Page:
When considering advertising we normally think of ads or promotions that sell things like clothes, fragrances, or household items.
But advertising is also used by media organisations to provide information and promote media texts like TV shows and music albums.
Other organisations that use advertising include:
- Charities: to raise awareness of issues and encourage people to donate. These adverts are often designed to shock the audience into the act of donating - they may do this by showing disturbing images. Charities such as Barnardos or Childline have used this technique in their advertising.
- Government Departments: the Department of Health uses advertisements to provide information to the general public on how to maintain a healthy lifestyle. An example of this is the NHS Change4Life campaign, which encourages healthy eating habits, or the Ministry of Defence's adverts designed to boost army recruitment.
- Event Organisers: this type of advertising encourages people to attend concerts, sports events, or exhibitions.
Ads are normally produced by advertising agencies and they specialise in creating adverts that can be shared on different platforms including:
- Magazines and newspapers
- Leaflets and flyers
A successful advertisement will consider the brand identity of the organisation, and in some cases, re-invent it in order to attract a new audience or bring back a declining audience.
The skills gained on a media studies degree, combined with personal determination, will help you to succeed in the competitive creative industries
Jobs directly related to your degree include:
Jobs where your degree would be useful include:
Remember that many employers accept applications from graduates with any degree subject, so don't restrict your thinking to the jobs listed here. If you haven't already done so, take a few minutes to answer the Job Match questions to find out what careers would suit you.
Take a few minutes to answer the Job Match quiz and find out what careers would suit you
Try Job Match
Media is a highly popular, and therefore competitive field, so experience is critical. You will need to be motivated and persistent in your applications.
To gain work experience and build up a portfolio of work, contact radio, television, newspaper, PR or advertising agencies and ask about opportunities. Look out for summer placements, part-time and voluntary opportunities while on your course during the summer holidays or evenings and weekends. It may also be useful to get involved with your university radio station, paper or publications office.
Some courses offer the opportunity to undertake a work placement with a media or related company. This provides an excellent opportunity to develop practical and professional skills and to make industry contacts.
Search for placements and find out more about work experience and internships.
Related case studies
Media studies graduates typically enter careers in the media, cultural and creative industries. Areas of work include television and radio, film and video, digital media, computer games, journalism, writing and publishing, PR and media practice.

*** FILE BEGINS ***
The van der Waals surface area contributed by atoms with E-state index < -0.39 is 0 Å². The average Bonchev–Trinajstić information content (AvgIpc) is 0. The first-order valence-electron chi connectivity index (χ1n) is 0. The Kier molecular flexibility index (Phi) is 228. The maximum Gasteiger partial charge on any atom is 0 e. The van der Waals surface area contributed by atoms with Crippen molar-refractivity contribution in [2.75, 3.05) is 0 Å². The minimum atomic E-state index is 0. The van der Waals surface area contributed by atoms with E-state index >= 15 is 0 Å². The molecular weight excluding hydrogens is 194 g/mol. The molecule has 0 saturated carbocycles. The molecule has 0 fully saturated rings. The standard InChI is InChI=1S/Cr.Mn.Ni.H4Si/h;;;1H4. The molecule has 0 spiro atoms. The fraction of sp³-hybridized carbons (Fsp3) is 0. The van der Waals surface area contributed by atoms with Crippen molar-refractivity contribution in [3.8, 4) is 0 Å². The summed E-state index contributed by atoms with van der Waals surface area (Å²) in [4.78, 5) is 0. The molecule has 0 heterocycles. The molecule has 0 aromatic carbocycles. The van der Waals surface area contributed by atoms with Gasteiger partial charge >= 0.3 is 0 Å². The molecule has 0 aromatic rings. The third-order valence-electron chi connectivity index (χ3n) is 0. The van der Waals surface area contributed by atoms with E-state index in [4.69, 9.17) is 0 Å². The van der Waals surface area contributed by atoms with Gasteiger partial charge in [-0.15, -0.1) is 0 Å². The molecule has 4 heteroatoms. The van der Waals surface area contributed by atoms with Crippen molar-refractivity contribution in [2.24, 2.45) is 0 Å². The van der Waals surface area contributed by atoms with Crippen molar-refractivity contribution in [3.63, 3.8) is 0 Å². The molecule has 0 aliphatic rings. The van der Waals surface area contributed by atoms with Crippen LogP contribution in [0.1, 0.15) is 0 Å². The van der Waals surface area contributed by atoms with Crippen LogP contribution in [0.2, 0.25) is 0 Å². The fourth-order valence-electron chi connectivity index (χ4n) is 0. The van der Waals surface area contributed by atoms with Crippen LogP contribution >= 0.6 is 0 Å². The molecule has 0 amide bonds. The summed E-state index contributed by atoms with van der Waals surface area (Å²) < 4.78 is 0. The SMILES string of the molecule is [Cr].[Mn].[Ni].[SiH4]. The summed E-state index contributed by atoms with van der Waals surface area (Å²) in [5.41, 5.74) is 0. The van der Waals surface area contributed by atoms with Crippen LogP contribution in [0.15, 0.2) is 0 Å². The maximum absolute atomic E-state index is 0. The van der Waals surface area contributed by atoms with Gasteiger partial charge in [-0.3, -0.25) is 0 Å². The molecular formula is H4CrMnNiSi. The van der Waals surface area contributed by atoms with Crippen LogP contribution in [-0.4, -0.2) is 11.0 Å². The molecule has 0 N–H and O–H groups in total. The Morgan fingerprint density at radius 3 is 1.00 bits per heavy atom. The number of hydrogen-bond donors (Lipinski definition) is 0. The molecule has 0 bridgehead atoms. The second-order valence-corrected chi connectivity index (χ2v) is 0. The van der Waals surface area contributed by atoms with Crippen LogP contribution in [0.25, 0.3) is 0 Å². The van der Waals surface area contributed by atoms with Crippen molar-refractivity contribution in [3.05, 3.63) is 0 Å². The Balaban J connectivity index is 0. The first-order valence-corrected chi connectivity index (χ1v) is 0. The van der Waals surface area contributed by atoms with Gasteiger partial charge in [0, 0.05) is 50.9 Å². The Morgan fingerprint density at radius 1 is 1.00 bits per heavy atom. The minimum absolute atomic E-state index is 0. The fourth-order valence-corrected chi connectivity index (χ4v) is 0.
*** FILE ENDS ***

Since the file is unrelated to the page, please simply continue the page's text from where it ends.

- communications agencies
- the Civil Service
- further and higher education institutions, such as colleges and universities
- local government
- marketing organisations
- media companies
- the newspaper industry
- PR consultancies
- publishing companies
- TV and radio companies.
Find information on employers in marketing, advertising and PR, media and internet, and other job sectors.
Skills for your CV
The mix of theory and practice in a media studies degree helps you to develop skills in the following areas:
- critical analysis
- commercial and cultural awareness of the media and creative industries
- initiation and development of creative work in writing, audiovisual or other electronic media
- a flexible, creative and independent approach to tasks
- the ability to work to a brief and meet deadlines.
Courses focus on the communication of information across different mediums. The ability to communicate information clearly and effectively is an essential skill all employers look for.
You may choose further study because it's essential for your career path or highly desirable for entry into your chosen career. For example, if you wish to gain entry to a career in teaching or media law, or to branch into journalism or public relations.
Successful completion of postgraduate study does not guarantee entry into any particular area of work but it will enhance your skills and offer you more networking opportunities. Consider your longer term career aims to decide if it is necessary for you. It may be possible to build all the necessary experience you need, while in employment.
For information on further study and to find a course that interests you, see Masters degrees and search postgraduate courses.
What do media studies graduates do?
The top jobs held by media studies graduates employed in the UK six months after graduation are arts officer, producer and director, marketing associate professional and photographer, audio-visual and broadcasting equipment operator.
For a detailed breakdown of what media studies graduates are doing six months after graduation, see What Do Graduates Do?
Graduate destinations data from the Higher Education Statistics Agency.
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